Most dependency analyzes agree with such structures - opinions only differ when there are discontinuities. The agreement results from the fact that difficult questions that arise in constituent grammars do not arise. For example, the difficult question of whether there should be a finite VP constituent does not arise, because dependency does not allow such a constituent. In addition, the other difficult question does not arise whether the structures should be relatively flat or rather layered (deep). Dependency structures do not allow heavily layered structures because the number of nodes is limited to the number of words.

Dependency grammars and phrase structure grammars

Both dependency grammars and phrase structure grammars are widely used. In English-speaking countries, however, phrase structure grammars dominate. The following grammars are phrase structure grammars because they are based on the concept of constituency:

Phrase structure grammars (= constituent grammars )
Generalized Phrase Structure Grammar
Head-driven Phrase Structure Grammar
Categorical grammar
Lexical-functional grammar
Minimalist program
Rection and attachment theory

Dependency grammars are more represented in Europe. The following grammars are based on dependency:

Dependency grammars
Meaning text model
Extensible Dependency Grammar
Functional generative description
Lexicase Grammar
Word Grammar

In German-speaking Europe, a lot of research was and is being done in the area of ​​dependency grammar. The work of Ágel , Engel, Eroms, Happ, Heringer, Lobin, Weber, among many others, has advanced the grammar of dependency very much.

Valence grammar?

The dependency grammar is sometimes referred to as the "dependency and valence grammar". However, this designation is problematic because valence is a component of many grammar theories and cannot be viewed as a separate grammar. Valence is the ability of a predicate to determine the number and function of the constituents near the predicate (i.e., the arguments of the predicate). The fact that there is this term "dependency and valence grammar" is understandable insofar as dependence and valence are terms that can be traced back to Tesnière's theory of syntax and grammar. The term "valence theory" is more plausible than "valence grammar". So there is the dependency grammar and the valence theory, whereby the two are historically closely related. The valence theory is an autonomous field, i. That is, it exists even if one rejects dependence and replaces it with constituency. Most phrase structure grammars have long given the valence of predicates a central position in theory. Phrase structure grammars are not dependency grammars.


  • Vilmos Ágel et al. (Ed.): Dependenz und Valenz. (= Handbooks for Linguistics and Communication Studies 25 / 1-2). Volume 1, Mouton de Gruyter, Berlin / New York 2003, pp. 188-229.
  • Richard Baum: Dependency grammar. Niemeyer, Tübingen 1976, ISBN 3-484-52056-6 .
  • Hans-Werner Eroms: Syntax of the German language. de Gruyter, Berlin 2000.
  • David Hays: Dependency theory: A formalism and some observations. In: Language. 40, 1964, pp. 511-525.
  • H. Gaifman: Dependency systems and phrase-structure systems. In: Information and Control. 8, 1965, pp. 304-337.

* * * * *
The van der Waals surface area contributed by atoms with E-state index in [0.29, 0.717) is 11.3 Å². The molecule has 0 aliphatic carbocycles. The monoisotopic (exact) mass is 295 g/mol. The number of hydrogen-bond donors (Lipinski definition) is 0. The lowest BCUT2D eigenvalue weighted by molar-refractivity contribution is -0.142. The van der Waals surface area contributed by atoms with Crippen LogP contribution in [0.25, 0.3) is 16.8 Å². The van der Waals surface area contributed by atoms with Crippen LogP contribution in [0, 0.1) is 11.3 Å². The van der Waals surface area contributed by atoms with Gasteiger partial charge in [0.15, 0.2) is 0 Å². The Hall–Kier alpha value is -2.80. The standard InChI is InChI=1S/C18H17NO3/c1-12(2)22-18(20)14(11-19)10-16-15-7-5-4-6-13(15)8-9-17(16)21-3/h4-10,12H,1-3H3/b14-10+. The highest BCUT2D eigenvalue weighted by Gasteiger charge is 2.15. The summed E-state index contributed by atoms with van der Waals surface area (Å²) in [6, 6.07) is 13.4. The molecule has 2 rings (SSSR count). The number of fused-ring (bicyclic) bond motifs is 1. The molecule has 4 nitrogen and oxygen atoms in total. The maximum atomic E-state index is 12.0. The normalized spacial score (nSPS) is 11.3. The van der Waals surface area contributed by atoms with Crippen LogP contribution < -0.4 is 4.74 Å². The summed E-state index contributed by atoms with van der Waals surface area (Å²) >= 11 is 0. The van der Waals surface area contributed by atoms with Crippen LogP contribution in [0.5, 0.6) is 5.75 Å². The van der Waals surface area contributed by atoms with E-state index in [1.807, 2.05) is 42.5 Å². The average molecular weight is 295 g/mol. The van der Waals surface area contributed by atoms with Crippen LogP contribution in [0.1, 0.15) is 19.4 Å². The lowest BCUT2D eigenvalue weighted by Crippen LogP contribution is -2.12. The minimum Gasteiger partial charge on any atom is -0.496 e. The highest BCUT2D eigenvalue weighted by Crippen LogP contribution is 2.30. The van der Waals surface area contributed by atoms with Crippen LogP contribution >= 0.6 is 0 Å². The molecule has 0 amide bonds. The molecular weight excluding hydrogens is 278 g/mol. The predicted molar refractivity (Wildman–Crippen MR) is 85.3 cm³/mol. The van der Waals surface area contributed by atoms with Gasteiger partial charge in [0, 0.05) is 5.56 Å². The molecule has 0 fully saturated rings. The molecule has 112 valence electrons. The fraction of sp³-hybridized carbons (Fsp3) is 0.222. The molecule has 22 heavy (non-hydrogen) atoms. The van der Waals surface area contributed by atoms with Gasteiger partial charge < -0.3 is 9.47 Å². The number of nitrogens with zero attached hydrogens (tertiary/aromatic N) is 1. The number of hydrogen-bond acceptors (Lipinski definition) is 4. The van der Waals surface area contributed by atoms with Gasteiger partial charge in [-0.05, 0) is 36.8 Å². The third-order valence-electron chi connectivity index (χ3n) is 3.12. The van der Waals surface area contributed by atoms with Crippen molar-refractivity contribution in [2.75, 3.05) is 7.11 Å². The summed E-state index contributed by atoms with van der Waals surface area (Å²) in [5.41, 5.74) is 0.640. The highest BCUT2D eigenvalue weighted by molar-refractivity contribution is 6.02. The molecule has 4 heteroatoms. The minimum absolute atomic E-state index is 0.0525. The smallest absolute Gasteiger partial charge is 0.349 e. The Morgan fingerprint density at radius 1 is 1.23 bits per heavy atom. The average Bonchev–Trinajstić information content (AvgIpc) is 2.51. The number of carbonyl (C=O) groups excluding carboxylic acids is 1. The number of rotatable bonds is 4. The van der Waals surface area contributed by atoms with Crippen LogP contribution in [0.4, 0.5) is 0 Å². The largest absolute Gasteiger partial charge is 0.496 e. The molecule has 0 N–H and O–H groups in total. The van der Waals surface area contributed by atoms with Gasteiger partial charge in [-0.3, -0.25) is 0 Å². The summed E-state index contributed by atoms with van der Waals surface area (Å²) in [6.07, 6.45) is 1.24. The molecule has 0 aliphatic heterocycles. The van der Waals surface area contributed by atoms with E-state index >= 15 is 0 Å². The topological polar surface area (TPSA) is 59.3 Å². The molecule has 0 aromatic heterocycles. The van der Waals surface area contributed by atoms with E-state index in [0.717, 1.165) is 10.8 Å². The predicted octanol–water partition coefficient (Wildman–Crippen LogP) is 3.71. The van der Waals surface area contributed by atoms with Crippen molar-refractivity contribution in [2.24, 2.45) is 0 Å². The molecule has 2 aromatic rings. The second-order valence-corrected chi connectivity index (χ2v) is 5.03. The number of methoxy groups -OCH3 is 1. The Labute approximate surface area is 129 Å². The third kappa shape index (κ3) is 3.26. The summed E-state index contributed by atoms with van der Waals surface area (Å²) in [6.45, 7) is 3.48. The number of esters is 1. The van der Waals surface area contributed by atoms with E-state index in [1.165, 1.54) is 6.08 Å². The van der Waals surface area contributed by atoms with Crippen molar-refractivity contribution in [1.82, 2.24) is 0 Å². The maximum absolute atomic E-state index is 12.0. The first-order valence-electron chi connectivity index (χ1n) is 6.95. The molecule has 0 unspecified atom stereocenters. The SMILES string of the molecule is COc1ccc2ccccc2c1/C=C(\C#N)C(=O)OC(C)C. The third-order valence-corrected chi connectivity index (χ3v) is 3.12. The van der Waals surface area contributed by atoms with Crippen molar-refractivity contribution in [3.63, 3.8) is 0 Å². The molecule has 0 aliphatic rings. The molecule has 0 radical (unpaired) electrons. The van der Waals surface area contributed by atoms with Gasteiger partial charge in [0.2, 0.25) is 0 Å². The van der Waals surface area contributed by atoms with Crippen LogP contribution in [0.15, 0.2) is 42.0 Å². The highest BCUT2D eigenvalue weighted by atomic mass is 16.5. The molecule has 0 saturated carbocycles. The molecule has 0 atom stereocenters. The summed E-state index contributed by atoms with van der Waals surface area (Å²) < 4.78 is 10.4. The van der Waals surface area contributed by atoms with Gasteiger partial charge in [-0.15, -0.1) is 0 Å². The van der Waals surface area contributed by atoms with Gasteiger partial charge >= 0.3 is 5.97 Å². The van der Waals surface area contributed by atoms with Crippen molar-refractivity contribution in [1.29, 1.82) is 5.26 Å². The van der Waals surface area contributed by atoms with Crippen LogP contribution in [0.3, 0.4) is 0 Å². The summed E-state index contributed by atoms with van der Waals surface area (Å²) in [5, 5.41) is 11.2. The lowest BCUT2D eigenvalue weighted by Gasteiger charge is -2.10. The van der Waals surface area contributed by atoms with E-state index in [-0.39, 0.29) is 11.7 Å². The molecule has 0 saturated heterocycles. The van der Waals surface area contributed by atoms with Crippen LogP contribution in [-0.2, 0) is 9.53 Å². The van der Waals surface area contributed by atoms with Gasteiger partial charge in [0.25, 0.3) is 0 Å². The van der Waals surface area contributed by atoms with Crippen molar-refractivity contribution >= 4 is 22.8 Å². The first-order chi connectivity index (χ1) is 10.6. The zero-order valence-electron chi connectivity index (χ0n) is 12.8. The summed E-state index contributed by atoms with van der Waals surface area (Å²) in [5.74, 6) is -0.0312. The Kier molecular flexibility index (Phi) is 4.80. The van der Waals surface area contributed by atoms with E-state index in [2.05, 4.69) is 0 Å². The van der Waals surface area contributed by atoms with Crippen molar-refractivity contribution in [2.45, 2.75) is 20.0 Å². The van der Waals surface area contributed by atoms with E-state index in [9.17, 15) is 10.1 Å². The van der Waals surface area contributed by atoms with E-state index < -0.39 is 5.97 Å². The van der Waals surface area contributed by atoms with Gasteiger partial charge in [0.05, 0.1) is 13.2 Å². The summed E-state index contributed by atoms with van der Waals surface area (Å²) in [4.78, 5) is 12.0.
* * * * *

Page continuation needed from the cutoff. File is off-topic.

• Thomas Groß, Timothy Osborne: Toward a practical dependency grammar theory of discontinuities. In: SKY Journal of Linguistics. 22, 2009, pp. 43-90.
  • Heinz Happ : Basic questions of a dependency grammar of Latin. Verlag Vandenhoeck & Ruprecht, Göttingen 1976. (Basic work on the application of the dependency grammar to Latin)
  • Heinz Happ, Ulrich Dönnges: Dependency grammar and Latin lessons. Vandenhoeck & Ruprecht, Göttingen 1977.
  • Heinz Happ: On the renewal of the Latin school grammars. Publisher Diesterweg, Frankfurt am Main / Berlin / Munich 1977.
  • Gerhard Helbig, Joachim Buscha: German grammar. A handbook for the foreigners' course. 10th edition. VEB Verlag Enzyklopädie, Leipzig 1987.
  • Hans Jürgen Heringer: German Syntax dependentiell. Stauffenburg, Tübingen 1996.
  • Connexiones Romanicae - Dependence and Valence in Romance Languages . In: Peter Koch, Thomas Krefeld (ed.): Linguistic work . tape 268 . Max Niemeyer Verlag, 1991, ISBN 3-484-30268-2 , ISSN  0344-6727 (38 pages, [PDF; accessed April 14, 2017]).
  • Igor Alexandrowitsch Meltschuk : Levels of dependency in linguistic description: Concepts and problems. In: Ágel ua (Ed.): Dependenz und Valenz. 2003, pp. 188-229.
  • Timothy Osborne, Michael Putnam, Thomas Groß: Bare phrase structure, label-less trees, and specifier-less syntax: Is Minimalism becoming a dependency grammar? In: The Linguistic Review. 28, 2011, pp. 315-364.
  • Lucien Tesnière: Esquisse d'une syntaxe structurale. Klincksieck, Paris 1953.
  • Lucien Tesnière: Elements de syntaxe structurale. Klincksieck, Paris 1959.
  • Heinz Weber: Dependency grammar. A work book. Narr, Tübingen 1992.

Web links

Wiktionary: Dependency grammar  - explanations of meanings, word origins, synonyms, translations

Individual evidence

  1. actually Abu al-Abbas Ahmad bin Abd al-Rahman bin Muhammad bin Sa'id bin Harith bin Asim al-Lakhmi al-Qurtubi
  2. ^ Kojiro Nakamura : Ibn Mada's Criticism of Arab Grammarians. In: Orient. 10, 1974, pp. 89-113.
  3. Cf. Tesnière (1959).
  4. See Hays (1964) and Gaifman (1965).
  5. International Conference on Dependency Linguistics, Barcelona 2011
  6. ^ Günter Neumann: Introduction to the dependency grammar. LT lab, DFKI. Saarland University, July 2, 2013
  7. Hadumod Bußmann (Ed.): Lexicon of Linguistics. 3rd, updated and expanded edition. Kröner, Stuttgart 2002, ISBN 3-520-45203-0 , pp. 153-154.
  8. Christoph Gabriel, Trudel Meisenburg: Romance Linguistics. (= UTB 2897). Fink Verlag, Paderborn 2007, ISBN 978-3-7705-4325-0 , p. 184.
  9. ↑ Addiction grammar. ( Memento from May 25, 2014 in the Internet Archive )
  10. ^ Johannes Kabatek, Claus D. Pusch: Spanish Linguistics: An Introduction. Gunter Narr Verlag, 2009, ISBN 978-3-8233-6404-7 , p. 109 f.
  11. ^ Stephan Hochhaus: Dependency and valence grammar (Tesnière) Fragmentary exam preparation. ( Memento from July 19, 2011 in the Internet Archive ) Summer 2004.
  12. See Osborne et al. 2011, pp. 323-324.
  13. Helmut Schumacher: VALBU - Valenzwörterbuch German verbs. Narr Verlag, Tübingen 2004, p. 48.
  14. The trees given here are very similar to those of Groß and Osborne (2009).
  15. See Ágel et al. (2003/6).
  16. See Engel (1994).
  17. See Eroms (2000).
  18. See Happ (1977).
  19. See Heringer (1996).
  20. See Weber (1992).